What is your relation to the Baltic Sea?
I did not grow up at the Baltic Sea, but I have been working for nearly ten years with topics related to the region. The people here are interesting and dynamic. They test and explore a lot: social innovation, new ways of working – many ideas come from here. And this makes the Baltic Sea region very interesting to me. I also like sailing a lot and did several pleasant sailing cruises at the German and Danish coasts.
What are your tasks at the European Commission as the contact person for the Programme?
A core task of mine at DG REGIO is to monitor if the Programme is implemented at a reasonable speed and quality. If things go well, I have an easy job. If not, I bring them to the attention of the Monitoring Committee or the Managing Authority. I also help Programmes interpret the regulations so that they can set up suitable rules and procedures for applicants and project partners to follow. And I release payments to the Programme, so that the Programme can release payments to the projects.
In terms of quality monitoring, there has been a development from the previous to the current programming period: The current Programme has a much stronger focus on performance. We expect Interreg Baltic Sea Region to bring forward high quality projects that can actually make a change towards the Programme objectives. The projects and the Programme will report on this, and I will look at these reports.
Within DG REGIO, I have additional tasks. For example, it is my duty to make sure that the aspects and specificities of European Territorial Cooperation or Interreg are duly reflected at policy considerations and at communication activities at different levels. I have to stay tuned on the discussions at DG REGIO. This is my day to day work.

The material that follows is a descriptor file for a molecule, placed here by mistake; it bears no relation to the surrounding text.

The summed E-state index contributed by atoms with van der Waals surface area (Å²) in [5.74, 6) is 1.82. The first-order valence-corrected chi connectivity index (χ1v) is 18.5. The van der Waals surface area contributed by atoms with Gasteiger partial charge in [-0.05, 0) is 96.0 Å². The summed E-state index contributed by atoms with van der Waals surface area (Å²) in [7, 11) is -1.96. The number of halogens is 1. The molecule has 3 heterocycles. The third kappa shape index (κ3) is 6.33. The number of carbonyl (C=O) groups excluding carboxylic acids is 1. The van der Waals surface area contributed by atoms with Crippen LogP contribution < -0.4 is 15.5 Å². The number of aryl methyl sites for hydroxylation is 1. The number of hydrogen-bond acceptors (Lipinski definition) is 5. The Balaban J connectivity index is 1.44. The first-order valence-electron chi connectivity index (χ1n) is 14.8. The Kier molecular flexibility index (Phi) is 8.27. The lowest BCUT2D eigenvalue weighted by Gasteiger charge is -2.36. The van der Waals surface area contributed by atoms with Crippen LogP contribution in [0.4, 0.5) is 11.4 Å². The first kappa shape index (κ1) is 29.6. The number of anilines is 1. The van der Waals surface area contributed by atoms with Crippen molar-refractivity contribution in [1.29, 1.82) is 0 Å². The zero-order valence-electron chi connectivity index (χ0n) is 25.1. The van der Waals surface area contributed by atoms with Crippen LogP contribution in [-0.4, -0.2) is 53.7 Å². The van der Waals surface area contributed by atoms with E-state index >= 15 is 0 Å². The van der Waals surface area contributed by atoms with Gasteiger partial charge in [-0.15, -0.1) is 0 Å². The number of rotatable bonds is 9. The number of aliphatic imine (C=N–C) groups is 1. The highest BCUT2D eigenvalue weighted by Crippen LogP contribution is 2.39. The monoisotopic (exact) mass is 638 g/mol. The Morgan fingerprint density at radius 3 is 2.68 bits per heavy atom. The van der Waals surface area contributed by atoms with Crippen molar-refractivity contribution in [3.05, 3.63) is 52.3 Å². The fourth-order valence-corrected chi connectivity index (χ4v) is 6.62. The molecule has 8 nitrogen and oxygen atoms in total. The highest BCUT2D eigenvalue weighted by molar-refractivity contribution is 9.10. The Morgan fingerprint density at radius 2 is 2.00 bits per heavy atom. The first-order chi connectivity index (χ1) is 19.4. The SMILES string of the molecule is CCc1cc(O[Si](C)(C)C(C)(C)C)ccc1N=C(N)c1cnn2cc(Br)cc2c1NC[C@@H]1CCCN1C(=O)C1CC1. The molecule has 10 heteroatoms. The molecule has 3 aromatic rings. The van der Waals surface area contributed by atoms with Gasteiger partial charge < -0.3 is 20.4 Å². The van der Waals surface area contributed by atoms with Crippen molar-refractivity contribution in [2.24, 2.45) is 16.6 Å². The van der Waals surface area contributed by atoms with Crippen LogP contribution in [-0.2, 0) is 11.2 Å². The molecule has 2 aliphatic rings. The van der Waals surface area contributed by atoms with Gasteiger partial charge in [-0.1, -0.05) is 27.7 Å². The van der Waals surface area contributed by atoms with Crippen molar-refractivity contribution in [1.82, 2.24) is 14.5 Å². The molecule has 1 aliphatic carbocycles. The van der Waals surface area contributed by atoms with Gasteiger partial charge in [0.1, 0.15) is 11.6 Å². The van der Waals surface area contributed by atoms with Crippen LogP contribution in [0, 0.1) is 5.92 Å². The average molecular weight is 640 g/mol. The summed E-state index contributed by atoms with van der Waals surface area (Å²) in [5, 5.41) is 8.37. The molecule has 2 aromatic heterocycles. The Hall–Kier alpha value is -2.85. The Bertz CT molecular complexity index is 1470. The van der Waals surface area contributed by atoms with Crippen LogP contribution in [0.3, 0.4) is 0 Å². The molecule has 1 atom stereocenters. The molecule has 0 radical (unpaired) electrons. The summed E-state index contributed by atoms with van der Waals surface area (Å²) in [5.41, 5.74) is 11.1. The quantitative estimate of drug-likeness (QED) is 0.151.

How do you picture the future of Interreg Baltic Sea Region?
What I would like to see is a stronger link of Interreg Baltic Sea Region to the strategic debates in the region. There is a lot of cooperation going on at very different geographic and thematic levels. And the Member States in the region have developed a strategic framework for territorial and thematic cooperation, the EU Strategy for the Baltic Sea Region. That means that a lot of strategic thinking for cooperation has already been done for the Baltic Sea region: Why do we need cooperation? For which themes do we need cooperation? For which not? How much cooperation at national, regional, local or European level?
Interreg Baltic Sea Region is a very well managed Programme with a long tradition, a good network of project developers and a very effective and efficient Secretariat. It has already done a huge effort to bring these two worlds of territorial cooperation together, the strategic world and the world of project generation and implementation. Yet, it is my wish to bring these two worlds even closer together for the benefit of both. An important element to achieve this would be to increase the overlap of people and institutions working in those two worlds.
What would you like to tell those working in projects?
I would like to encourage everyone to work with their partners towards the objectives they have set in their project applications. And on top of that, I would like to call for them to keep their open spirit to find solutions with others. This is a unique feature I have met in cooperation projects: a positive attitude of looking for what you can learn from someone else on the other side of the Baltic Sea, of the river, of the border. A natural readiness to speak to neighbours, to approach people outside your comfort zone, to look across borders. Continue with this reflex!